Jinnah’s forensic ability also earned judicial approbation. His exposition evoked admiration from judges and juries alike; and the judgments of cases in which he appeared are replete with appreciation of Quaid-i-Azam Mohammad Ali Jinnah as a Lawyer 17 the skill and ability with which he conducted these cases. Professor Raza of St. Xavier’s College, Bombay, who was empaneled on various juries, portrayed him as the ‘magician with the monocle’. The professor recalled a murder case, wherein dissecting the evidence tendered by the prosecution, Mr. Jinnah at short intervals would pause and pose the question, “Is this the man?’ When the jury retired, each one asked the other, “Is this man?” All of them had no hesitation in answering that this was not the man, and they returned a unanimous verdict of ‘Not Guilty’.

Even a hostile Judge had to compliment Jinnah when the Jury, contrary to His Lordship’s directions, decided to acquit the accused in the famous Allo Rape Case at Surat. Justice Beamon, in Pestonji versus Billimoria, reaffirmed that hard cases notoriously make bad law. In that suit, the legatee had claimed the sum assigned to hint in the deceased’s Will. The defendant trustee contended that it appeared from the Will that this was not an ordinary bequest, but was intended to be no more than the satisfaction of the debt owed by the testator. Sir Jamshed Kanga wanted to lead evidence in support of this contention; but Jinnah objected on technical legal grounds. After discussing various arguments raised by both Counsels, His Lordship upheld the objection and observed:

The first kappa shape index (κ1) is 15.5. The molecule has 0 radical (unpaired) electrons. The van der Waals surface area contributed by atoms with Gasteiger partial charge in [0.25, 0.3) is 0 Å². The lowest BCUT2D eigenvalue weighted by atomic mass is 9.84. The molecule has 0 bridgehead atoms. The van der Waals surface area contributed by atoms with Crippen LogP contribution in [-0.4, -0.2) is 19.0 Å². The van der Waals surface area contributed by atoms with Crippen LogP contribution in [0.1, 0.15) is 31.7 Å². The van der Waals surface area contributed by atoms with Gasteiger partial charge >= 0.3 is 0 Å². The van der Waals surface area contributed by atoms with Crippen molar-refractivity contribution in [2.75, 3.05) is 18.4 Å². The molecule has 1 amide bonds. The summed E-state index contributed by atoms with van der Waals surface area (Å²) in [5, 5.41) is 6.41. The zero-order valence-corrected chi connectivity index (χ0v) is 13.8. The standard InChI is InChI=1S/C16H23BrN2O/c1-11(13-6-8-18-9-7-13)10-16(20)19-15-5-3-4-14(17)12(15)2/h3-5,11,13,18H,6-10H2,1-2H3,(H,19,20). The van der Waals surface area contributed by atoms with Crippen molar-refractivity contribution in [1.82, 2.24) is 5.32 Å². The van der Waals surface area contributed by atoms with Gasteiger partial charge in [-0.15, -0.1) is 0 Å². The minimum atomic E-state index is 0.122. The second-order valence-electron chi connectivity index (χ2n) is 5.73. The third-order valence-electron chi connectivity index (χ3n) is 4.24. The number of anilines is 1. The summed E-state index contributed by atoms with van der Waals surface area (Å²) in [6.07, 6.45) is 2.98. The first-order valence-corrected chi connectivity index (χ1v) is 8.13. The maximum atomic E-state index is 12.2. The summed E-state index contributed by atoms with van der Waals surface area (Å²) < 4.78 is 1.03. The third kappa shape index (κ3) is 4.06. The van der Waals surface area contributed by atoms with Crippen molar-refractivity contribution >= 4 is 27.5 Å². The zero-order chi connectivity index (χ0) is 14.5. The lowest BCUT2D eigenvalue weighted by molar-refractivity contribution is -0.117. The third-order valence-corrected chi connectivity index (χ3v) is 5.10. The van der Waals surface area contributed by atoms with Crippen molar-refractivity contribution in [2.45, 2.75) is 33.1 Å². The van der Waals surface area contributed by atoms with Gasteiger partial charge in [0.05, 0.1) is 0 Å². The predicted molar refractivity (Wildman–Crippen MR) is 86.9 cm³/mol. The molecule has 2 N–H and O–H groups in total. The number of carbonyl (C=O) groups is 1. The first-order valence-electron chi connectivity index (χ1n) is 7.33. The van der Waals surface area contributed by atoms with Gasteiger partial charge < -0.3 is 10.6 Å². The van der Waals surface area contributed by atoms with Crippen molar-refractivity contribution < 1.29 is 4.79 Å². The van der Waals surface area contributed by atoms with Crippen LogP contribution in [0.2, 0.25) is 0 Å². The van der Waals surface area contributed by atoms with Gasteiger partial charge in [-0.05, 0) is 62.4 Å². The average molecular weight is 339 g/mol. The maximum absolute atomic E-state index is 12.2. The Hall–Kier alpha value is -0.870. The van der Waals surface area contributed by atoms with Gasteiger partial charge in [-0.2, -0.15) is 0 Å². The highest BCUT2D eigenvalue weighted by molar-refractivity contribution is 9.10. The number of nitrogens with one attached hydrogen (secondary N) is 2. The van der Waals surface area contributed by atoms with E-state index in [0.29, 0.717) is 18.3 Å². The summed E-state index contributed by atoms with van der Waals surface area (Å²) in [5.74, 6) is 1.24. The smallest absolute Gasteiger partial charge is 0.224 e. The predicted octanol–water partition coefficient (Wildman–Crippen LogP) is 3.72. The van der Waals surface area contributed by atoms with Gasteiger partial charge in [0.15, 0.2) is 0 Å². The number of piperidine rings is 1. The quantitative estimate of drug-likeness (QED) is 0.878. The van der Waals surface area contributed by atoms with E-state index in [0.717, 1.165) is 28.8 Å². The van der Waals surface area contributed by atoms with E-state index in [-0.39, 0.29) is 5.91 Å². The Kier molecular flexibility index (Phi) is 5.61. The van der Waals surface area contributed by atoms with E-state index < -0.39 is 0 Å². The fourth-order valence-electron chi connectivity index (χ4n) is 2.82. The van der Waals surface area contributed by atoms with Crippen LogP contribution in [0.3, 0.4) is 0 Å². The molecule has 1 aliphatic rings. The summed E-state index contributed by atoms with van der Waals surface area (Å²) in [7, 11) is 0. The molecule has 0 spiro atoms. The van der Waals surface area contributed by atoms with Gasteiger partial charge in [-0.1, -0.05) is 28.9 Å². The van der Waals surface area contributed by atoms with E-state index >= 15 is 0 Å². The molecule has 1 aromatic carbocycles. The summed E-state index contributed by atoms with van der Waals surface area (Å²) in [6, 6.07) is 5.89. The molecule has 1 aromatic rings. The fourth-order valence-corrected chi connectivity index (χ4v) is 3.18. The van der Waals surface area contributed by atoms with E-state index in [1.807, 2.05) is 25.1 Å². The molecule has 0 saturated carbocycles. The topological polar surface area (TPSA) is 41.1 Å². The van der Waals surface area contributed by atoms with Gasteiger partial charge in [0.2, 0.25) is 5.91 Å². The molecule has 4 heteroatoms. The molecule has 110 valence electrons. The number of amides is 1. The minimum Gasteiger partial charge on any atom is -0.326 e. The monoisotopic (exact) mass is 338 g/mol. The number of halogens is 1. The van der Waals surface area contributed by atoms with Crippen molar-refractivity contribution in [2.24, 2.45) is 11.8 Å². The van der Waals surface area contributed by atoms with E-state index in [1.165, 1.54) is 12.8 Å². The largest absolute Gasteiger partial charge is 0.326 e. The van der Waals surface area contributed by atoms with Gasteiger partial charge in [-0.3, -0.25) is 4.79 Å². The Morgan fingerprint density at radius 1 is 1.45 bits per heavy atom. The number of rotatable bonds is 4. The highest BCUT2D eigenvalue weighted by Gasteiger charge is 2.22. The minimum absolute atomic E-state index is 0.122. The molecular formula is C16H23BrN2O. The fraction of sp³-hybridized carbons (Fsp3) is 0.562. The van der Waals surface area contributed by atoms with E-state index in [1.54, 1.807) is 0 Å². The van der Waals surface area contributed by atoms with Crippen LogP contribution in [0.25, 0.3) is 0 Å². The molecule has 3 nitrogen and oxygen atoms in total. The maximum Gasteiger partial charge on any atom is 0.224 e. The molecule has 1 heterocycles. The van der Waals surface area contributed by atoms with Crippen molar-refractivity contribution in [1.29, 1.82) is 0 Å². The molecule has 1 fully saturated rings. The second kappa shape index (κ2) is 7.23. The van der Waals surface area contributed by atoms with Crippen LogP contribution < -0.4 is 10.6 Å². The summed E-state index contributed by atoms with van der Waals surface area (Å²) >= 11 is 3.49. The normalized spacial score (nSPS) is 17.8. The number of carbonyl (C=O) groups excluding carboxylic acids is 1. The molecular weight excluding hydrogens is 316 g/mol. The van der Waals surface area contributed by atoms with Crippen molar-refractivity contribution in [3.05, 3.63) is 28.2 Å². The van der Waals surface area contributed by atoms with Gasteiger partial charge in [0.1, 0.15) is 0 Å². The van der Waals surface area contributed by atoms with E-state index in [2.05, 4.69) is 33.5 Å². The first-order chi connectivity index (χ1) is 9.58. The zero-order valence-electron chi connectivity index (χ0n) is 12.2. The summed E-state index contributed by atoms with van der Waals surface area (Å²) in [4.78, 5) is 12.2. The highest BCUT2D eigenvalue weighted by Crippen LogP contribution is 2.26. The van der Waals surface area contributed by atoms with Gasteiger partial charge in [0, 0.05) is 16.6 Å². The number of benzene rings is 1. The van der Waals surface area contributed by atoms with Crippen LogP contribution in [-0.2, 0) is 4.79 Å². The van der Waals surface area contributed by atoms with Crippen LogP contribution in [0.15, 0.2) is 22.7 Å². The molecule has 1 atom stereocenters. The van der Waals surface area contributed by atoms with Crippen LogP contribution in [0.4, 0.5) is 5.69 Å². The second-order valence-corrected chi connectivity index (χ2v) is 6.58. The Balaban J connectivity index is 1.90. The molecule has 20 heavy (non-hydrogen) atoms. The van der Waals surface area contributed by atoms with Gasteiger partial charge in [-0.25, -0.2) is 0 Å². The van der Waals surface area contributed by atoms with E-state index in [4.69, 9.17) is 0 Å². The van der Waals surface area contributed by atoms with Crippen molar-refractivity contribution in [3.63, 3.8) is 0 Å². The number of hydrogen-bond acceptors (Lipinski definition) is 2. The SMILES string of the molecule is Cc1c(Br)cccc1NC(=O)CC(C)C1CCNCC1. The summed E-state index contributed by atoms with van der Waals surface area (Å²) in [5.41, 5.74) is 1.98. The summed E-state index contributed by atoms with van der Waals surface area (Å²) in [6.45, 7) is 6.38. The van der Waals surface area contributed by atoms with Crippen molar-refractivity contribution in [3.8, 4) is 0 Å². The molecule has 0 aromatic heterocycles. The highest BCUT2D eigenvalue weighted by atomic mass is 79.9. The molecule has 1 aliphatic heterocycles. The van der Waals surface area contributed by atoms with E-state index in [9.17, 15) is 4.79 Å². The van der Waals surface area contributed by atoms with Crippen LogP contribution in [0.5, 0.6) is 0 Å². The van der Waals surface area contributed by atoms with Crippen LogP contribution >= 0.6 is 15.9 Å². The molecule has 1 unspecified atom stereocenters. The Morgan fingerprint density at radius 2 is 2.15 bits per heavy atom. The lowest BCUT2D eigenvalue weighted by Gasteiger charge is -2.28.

When the case came on for trial, the first question raised was whether the defendant was entitled to lay before the Court evidence of facts alleged to have been in the testator’s mind, and, therefore, necessary to be known to the Court before it could truly apply the language used by the testator in the second clause of the Will. This was, of course, strenuously opposed by Mr. Jinnah for the plaintiff who, like most Counsels of experience, is always most insistent on a legal technicality and most ingenious, and I may say persuasive, in proportion as he feels that if his ground fails him his case is lost.

Quaid-i-Azam M. Ali Jinnah reading a document with his monocle - Prof. Raza of St. Xavier's College, Bombay called him 'Magician with a monocle'

Nevertheless, after giving the matter my most anxious consideration during the whole of his argument, and the exhaustive and able reply to it by Mr. Kanga, I am still unable to free myself from the logical compulsion of the technicality upon which Mr. Jinnah has taken his stand.9 Justice Martin, in the case of Tata Industries Bank Ltd., acknowledged thus: “I have had the advantage of a very useful argument from Mr. Jinnah, in the course of which 1 believe he has drawn my attention to all the points that can be said in favor of this client.”

Chief Justice Mr D.D. Davar